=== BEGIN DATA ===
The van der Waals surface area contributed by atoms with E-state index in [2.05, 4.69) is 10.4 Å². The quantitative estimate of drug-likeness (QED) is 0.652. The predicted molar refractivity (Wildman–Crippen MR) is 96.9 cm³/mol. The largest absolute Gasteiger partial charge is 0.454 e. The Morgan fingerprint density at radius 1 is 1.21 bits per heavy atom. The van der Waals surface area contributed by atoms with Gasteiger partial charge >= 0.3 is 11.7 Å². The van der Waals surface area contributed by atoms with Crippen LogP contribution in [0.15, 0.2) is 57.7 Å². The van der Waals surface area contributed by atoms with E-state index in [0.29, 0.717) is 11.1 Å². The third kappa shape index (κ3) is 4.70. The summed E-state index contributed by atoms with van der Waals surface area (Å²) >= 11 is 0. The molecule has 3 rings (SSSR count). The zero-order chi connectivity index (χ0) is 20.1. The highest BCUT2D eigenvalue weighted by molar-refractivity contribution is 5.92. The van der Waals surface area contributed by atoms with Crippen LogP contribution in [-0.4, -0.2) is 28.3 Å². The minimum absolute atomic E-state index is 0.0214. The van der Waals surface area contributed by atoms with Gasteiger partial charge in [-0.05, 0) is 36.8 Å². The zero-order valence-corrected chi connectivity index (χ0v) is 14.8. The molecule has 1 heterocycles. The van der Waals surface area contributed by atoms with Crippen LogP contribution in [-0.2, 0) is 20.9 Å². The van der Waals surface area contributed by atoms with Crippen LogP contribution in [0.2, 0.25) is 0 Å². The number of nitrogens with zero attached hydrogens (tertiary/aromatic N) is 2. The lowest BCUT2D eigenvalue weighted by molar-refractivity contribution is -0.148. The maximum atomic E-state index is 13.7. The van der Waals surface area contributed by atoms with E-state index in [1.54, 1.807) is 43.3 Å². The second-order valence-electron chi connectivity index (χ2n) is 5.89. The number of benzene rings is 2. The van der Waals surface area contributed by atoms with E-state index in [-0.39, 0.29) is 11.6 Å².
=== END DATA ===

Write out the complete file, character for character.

The van der Waals surface area contributed by atoms with E-state index in [2.05, 4.69) is 10.4 Å². The quantitative estimate of drug-likeness (QED) is 0.652. The predicted molar refractivity (Wildman–Crippen MR) is 96.9 cm³/mol. The largest absolute Gasteiger partial charge is 0.454 e. The Morgan fingerprint density at radius 1 is 1.21 bits per heavy atom. The van der Waals surface area contributed by atoms with Gasteiger partial charge >= 0.3 is 11.7 Å². The van der Waals surface area contributed by atoms with Crippen LogP contribution in [0.15, 0.2) is 57.7 Å². The van der Waals surface area contributed by atoms with E-state index in [0.29, 0.717) is 11.1 Å². The third kappa shape index (κ3) is 4.70. The summed E-state index contributed by atoms with van der Waals surface area (Å²) >= 11 is 0. The molecule has 3 rings (SSSR count). The zero-order chi connectivity index (χ0) is 20.1. The highest BCUT2D eigenvalue weighted by molar-refractivity contribution is 5.92. The van der Waals surface area contributed by atoms with Crippen LogP contribution in [-0.4, -0.2) is 28.3 Å². The minimum absolute atomic E-state index is 0.0214. The van der Waals surface area contributed by atoms with Gasteiger partial charge in [-0.05, 0) is 36.8 Å². The zero-order valence-corrected chi connectivity index (χ0v) is 14.8. The molecule has 1 heterocycles. The van der Waals surface area contributed by atoms with Crippen LogP contribution in [-0.2, 0) is 20.9 Å². The van der Waals surface area contributed by atoms with Crippen LogP contribution in [0.2, 0.25) is 0 Å². The number of nitrogens with zero attached hydrogens (tertiary/aromatic N) is 2. The lowest BCUT2D eigenvalue weighted by molar-refractivity contribution is -0.148. The maximum atomic E-state index is 13.7. The van der Waals surface area contributed by atoms with E-state index in [1.54, 1.807) is 43.3 Å². The second-order valence-electron chi connectivity index (χ2n) is 5.89. The number of benzene rings is 2. The van der Waals surface area contributed by atoms with E-state index in [-0.39, 0.29) is 11.6 Å².